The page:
Cable TV providers face steep challenge from wireless
Imagine a world without wires. Messaging, phone calls and media all streaming magically to all of your screens, anywhere. It is a cord-cutter’s dream.
Amazon.com (AMZN) announced on Thursday that Prime Video was coming to Comcast (CMCSA) cable boxes. Strange bedfellows, for sure.
The bigger story is the cable TV industry is in full panic mode.
From Lester Holt to the Kardashians, Comcast is a broadcast behemoth. It is parent company to Xfinity, NBC, NBC Universal, USA Network, Telemundo and E!. In 2017, the business had $84 billion in sales, making it the second largest broadcast and cable TV company in the U.S.
Unfortunately, since 2015, revenue growth has been slowing. More worrisome, in the era of Netflix (NFLX), YouTube and Amazon Prime, customers are beginning to flee.
Cable companies have themselves to blame. Despite flat wage growth, Fast Company reports that since 2000, the average satellite or cable TV bill grew a whopping 74%, from $60 to $100. Customers feel like they are getting gouged.
The result is cord-cutting. Customers are cancelling pricy cable subscriptions and filling the void with a-la-carte internet media streaming services. In 2017, all of the leading broadcasters lost subscribers. Comcast shed 150,000.
Bringing Amazon Prime Video, a competitor, to Xfinity service is a last-ditch effort to stem the losses. Prime Video has a portfolio of critically acclaimed shows, live events, and 160 premium channels/apps, including HBO, Showtime, Starz and Cinemax.
Unfortunately, it is hard to see what Xfinity adds. If customers go to Amazon directly, they can watch programing anywhere, on any device. They can even download their favorite shows to iPhones, iPads and Android devices.
In July, 2018, eMarketer, a digital marketing research firm, noted the pace of cord-cutting is accelerating. The New York company predicts cord-cutters will reach 33 million in 2018, and 55.1 million, or 20.8% of the traditional pay TV market, by 2022.
And it is going to get much worse when Disney (DIS) launches its streaming service in 2019.
The House of Mouse service, after swallowing 21st Century Fox, will be a one-stop media shopping outlet for everything from Star Wars, Marvel, and Pixar films, to long-running TV shows, The Family Guy and The Simpsons. It is a treasure trove of content, and it will all be available as a paid app.
The best way to play this trend is wireless providers.
The big wireless companies are building better networks, with more bandwidth. The ultimate goal is to offer a product to compete directly with the wireline and cable TV industry. Current LTE networks are good enough right now to stream media effectively. Next generation 5G networks will offer speeds 100 times faster.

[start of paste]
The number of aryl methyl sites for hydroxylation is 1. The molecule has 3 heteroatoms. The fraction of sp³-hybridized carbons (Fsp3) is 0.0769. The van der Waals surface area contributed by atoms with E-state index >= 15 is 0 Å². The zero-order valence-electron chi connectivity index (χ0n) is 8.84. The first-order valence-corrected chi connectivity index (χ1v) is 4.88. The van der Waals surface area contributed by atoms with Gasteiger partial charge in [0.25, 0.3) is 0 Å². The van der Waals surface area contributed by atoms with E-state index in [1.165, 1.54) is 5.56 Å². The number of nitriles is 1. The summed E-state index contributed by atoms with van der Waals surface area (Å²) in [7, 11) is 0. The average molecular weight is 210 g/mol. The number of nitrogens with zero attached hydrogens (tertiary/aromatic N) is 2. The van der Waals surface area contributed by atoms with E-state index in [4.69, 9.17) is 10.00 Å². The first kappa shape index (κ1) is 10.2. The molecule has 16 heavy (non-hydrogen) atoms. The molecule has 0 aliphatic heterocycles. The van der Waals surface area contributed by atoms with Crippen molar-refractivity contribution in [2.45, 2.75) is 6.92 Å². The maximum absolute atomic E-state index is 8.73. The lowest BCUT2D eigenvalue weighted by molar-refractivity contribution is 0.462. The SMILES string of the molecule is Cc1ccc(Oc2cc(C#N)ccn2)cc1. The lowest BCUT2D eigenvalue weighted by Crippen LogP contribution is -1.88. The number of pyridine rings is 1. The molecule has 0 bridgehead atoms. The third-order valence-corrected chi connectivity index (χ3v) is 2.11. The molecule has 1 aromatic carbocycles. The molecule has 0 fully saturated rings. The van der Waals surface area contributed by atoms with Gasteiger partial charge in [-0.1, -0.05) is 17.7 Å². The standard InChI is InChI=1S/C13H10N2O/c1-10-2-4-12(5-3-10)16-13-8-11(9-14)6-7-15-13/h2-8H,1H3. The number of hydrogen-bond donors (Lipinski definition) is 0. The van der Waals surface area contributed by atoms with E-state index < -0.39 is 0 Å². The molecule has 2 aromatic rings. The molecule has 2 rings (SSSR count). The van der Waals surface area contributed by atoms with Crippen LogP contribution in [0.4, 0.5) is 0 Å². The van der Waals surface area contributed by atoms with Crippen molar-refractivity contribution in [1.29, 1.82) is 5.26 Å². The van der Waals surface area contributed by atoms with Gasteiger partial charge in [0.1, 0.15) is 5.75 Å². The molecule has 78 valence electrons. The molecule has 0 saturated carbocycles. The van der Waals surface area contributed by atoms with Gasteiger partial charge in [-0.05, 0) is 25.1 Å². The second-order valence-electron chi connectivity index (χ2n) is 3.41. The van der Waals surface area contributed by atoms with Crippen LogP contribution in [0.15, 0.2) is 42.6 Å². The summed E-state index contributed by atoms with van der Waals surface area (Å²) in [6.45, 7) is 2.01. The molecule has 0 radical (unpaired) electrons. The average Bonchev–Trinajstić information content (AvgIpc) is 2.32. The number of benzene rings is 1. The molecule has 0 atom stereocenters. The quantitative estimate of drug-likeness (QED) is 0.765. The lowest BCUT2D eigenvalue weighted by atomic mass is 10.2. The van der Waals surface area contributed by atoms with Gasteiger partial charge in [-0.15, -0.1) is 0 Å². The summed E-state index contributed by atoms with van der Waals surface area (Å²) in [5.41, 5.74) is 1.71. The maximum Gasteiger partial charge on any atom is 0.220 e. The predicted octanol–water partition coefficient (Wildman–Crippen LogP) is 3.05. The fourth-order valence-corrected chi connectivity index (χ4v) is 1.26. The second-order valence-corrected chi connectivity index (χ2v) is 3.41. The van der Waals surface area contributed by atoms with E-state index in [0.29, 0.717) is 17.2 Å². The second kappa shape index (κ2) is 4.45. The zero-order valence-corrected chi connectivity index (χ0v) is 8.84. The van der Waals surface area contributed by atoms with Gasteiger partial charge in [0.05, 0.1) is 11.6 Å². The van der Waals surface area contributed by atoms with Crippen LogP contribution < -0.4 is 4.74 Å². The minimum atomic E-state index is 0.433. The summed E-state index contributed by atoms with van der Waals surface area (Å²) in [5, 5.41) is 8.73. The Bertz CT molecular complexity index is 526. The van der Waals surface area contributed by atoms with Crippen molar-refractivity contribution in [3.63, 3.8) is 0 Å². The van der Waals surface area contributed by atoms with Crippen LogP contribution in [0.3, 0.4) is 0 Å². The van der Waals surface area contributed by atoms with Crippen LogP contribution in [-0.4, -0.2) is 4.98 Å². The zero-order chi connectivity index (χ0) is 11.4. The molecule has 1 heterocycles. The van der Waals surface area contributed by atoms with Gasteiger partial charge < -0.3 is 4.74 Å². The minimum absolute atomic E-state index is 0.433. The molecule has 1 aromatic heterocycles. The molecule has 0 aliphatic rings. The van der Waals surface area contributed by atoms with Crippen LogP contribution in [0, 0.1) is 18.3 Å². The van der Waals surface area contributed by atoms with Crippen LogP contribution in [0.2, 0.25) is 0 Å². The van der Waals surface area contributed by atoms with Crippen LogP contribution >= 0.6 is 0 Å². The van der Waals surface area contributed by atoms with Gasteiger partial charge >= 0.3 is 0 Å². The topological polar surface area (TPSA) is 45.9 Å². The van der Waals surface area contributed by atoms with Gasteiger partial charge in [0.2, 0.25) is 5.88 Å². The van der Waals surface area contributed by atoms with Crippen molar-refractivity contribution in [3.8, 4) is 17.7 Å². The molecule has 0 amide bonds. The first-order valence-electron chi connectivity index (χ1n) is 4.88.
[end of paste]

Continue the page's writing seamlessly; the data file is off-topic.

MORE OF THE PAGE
A complete high-resolution media download will occur in seconds. It will be faster than most home cable WiFi connections. And it will be truly wireless.
With the entire media landscape heading toward internet streaming, putting together a bundle of applications that looks a lot like a cable TV package will not be a stretch. Media outlets will mimic Netflix, with applications for every platform.
All media will become portable, and will play on all screens with a few taps or swipes.
T-Mobile (TMUS) is the best wireless company in the country. John Legere, its chief executive officer, has embraced a customer service focused business model. New subscribers have followed.
During the second fiscal quarter, reported August 1, the company added 1.6 million net new subscribers. That marked 21 consecutive quarters with more than 1 million net additions. The churn rate, or the percentage of customers that stopped subscribing, was a record-low 0.95%.
Sales ticked up 4% to $10.6 billion, year-over-year. Cash flow was up 61%, to $774 million.
While these are impressive numbers, T-Mobile is on the precipice of a huge opportunity. Competing head-to-head with wireline and cable TV companies is a battle the company can, and should, win with its focus on customers.
It will mean a huge jump in revenues. It will change the shape of media consumption.
T-Mobile shares trade at only 11x trailing earnings. The market capitalization is $50 billion. By comparison, Verizon Communications (VZ) is growing slower, and has a market cap of $275 billion.
T-Mobile is about to embody the cord-cutter’s dream. Investors should consider the shares.
Jon D. Markman